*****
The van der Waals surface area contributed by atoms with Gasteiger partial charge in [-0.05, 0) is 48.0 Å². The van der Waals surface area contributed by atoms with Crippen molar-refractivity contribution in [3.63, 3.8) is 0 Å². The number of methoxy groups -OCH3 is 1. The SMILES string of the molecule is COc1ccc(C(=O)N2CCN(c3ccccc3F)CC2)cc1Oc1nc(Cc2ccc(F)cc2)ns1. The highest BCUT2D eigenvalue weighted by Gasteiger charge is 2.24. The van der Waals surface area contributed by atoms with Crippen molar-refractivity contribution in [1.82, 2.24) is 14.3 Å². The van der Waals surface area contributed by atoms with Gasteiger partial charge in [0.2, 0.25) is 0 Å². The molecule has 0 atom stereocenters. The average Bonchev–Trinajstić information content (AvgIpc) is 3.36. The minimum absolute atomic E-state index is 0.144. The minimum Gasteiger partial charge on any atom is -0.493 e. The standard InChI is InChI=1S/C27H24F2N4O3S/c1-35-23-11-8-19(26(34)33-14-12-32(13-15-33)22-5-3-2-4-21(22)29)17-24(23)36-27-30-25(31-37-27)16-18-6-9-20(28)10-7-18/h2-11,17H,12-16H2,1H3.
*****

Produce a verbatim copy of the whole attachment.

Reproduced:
The van der Waals surface area contributed by atoms with Gasteiger partial charge in [-0.05, 0) is 48.0 Å². The van der Waals surface area contributed by atoms with Crippen molar-refractivity contribution in [3.63, 3.8) is 0 Å². The number of methoxy groups -OCH3 is 1. The SMILES string of the molecule is COc1ccc(C(=O)N2CCN(c3ccccc3F)CC2)cc1Oc1nc(Cc2ccc(F)cc2)ns1. The highest BCUT2D eigenvalue weighted by Gasteiger charge is 2.24. The van der Waals surface area contributed by atoms with Crippen molar-refractivity contribution in [1.82, 2.24) is 14.3 Å². The van der Waals surface area contributed by atoms with Gasteiger partial charge in [0.2, 0.25) is 0 Å². The molecule has 0 atom stereocenters. The average Bonchev–Trinajstić information content (AvgIpc) is 3.36. The minimum absolute atomic E-state index is 0.144. The minimum Gasteiger partial charge on any atom is -0.493 e. The standard InChI is InChI=1S/C27H24F2N4O3S/c1-35-23-11-8-19(26(34)33-14-12-32(13-15-33)22-5-3-2-4-21(22)29)17-24(23)36-27-30-25(31-37-27)16-18-6-9-20(28)10-7-18/h2-11,17H,12-16H2,1H3.